A Sentimental Journey Through France and Italy

CreateSpace Independent Publishing Platform, 04.05.2016 - 160 Seiten
Published in 1768, just several weeks before Sterne's death, A Sentimental Journey is a slightly fictionalized rendering of Sterne's own travels. It is narrated by Parson Yorick, who previously appeared in Sterne's most famous work, Tristam Shandy. More of a novel than a travelogue, Mr. Yorick;s report of his wanderings satirizes traditional travel books of the day and concentrates, via incident and anecdote, on the people he meets along the way rather than the landscapes and monuments that he sees. Full of comic mishaps, risqué jokes and playful surprises, this sentimental account was very popular in its day and influenced several future novelists, including American Elizabeth Robin Pennell who, in the 1880's, with her husband, artist Joseph Pennell, undertook the same route via tandem bicycle resulting in the novel Our Sentimental Journey Through France and Italy (1888).

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Autoren-Profil (2016)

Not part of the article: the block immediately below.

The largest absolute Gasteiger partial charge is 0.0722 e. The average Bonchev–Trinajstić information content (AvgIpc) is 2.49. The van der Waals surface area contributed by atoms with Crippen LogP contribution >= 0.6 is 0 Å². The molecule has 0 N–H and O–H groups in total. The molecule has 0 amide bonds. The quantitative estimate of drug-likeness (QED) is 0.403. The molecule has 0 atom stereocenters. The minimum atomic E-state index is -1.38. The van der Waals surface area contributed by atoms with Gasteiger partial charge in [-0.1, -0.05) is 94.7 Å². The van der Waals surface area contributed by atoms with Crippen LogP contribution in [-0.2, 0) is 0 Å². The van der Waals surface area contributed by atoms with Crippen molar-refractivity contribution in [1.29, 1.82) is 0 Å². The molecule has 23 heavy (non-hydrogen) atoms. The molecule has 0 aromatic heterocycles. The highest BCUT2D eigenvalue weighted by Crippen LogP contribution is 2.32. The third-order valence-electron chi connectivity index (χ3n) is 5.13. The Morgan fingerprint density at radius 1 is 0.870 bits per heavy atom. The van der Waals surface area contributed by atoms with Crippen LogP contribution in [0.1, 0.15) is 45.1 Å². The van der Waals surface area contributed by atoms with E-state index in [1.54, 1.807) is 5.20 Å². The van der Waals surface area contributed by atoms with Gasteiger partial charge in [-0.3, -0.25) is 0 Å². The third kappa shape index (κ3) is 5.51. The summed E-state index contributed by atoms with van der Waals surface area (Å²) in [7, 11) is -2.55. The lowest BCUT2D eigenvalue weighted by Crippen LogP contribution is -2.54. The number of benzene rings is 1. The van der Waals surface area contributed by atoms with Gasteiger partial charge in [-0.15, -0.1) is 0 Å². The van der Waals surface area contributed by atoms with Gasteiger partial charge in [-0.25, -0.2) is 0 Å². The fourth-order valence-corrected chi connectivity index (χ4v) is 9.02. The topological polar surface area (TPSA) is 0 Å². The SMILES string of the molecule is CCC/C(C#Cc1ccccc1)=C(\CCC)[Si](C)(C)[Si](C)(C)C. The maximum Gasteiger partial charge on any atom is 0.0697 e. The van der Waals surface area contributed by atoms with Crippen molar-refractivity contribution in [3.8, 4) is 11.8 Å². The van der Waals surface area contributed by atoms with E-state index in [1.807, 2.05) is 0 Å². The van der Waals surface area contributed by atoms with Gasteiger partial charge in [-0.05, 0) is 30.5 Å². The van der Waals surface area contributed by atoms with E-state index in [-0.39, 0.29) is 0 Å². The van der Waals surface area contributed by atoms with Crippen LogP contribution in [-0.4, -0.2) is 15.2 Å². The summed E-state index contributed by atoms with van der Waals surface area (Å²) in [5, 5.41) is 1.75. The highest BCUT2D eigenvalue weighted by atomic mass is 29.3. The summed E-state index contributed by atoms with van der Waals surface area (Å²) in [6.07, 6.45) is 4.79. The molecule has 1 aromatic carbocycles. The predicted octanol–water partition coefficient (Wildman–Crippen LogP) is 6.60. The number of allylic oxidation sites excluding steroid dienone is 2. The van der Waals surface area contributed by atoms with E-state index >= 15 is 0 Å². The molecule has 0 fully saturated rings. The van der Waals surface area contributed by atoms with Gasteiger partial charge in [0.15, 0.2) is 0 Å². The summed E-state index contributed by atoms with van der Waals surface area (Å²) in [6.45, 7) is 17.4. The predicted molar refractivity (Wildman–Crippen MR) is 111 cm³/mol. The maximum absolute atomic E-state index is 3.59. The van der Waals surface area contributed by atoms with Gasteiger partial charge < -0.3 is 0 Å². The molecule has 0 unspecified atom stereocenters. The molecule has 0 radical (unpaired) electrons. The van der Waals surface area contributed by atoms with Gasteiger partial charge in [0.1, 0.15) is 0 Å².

If Fielding showed that the novel (like the traditional epic or drama) could make the chaos of life coherent in art, Sterne only a few years later in The Life and Opinions of Tristram Shandy, Gentleman (1760--67) laughed away the notion of order. In Sterne's world, people are sealed off in their own minds so that only in unpredictable moments of spontaneous feeling are they aware of another human being. Reviewers attacked the obscenity of Tristram's imagined autobiography as it was published (two volumes each in 1759, early 1761, late 1761, 1765, and one in 1767), particularly when the author revealed himself as a clergyman, but the presses teemed with imitations of this great literary hit of the 1760s. Through the mind of the eccentric hero, Sterne subverted accepted ideas on conception, birth, childhood, education, and the contemplation of maturity and death, so that Tristram's concerns touched his contemporaries and are still important. Since Tristram Shandy is patently a great and lasting comic work that yet seems, as E. M. Forster said, "ruled by the Great God Muddle," much recent criticism has centered on the question of its unity or lack of it; and its manipulation of time and of mental processes has been considered particularly relevant to the problems of fiction in our day. Sterne's Sentimental Journey (1768) has been immensely admired by some critics for its superb tonal balance of irony and sentiment. His Sermons of Mr. Yorick (1760) catches the spirit of its time by dramatically preaching benevolence and sympathy as superior to doctrine. Whether as Tristram or as Yorick, Sterne is probably the most memorably personal voice in eighteenth-century fiction.

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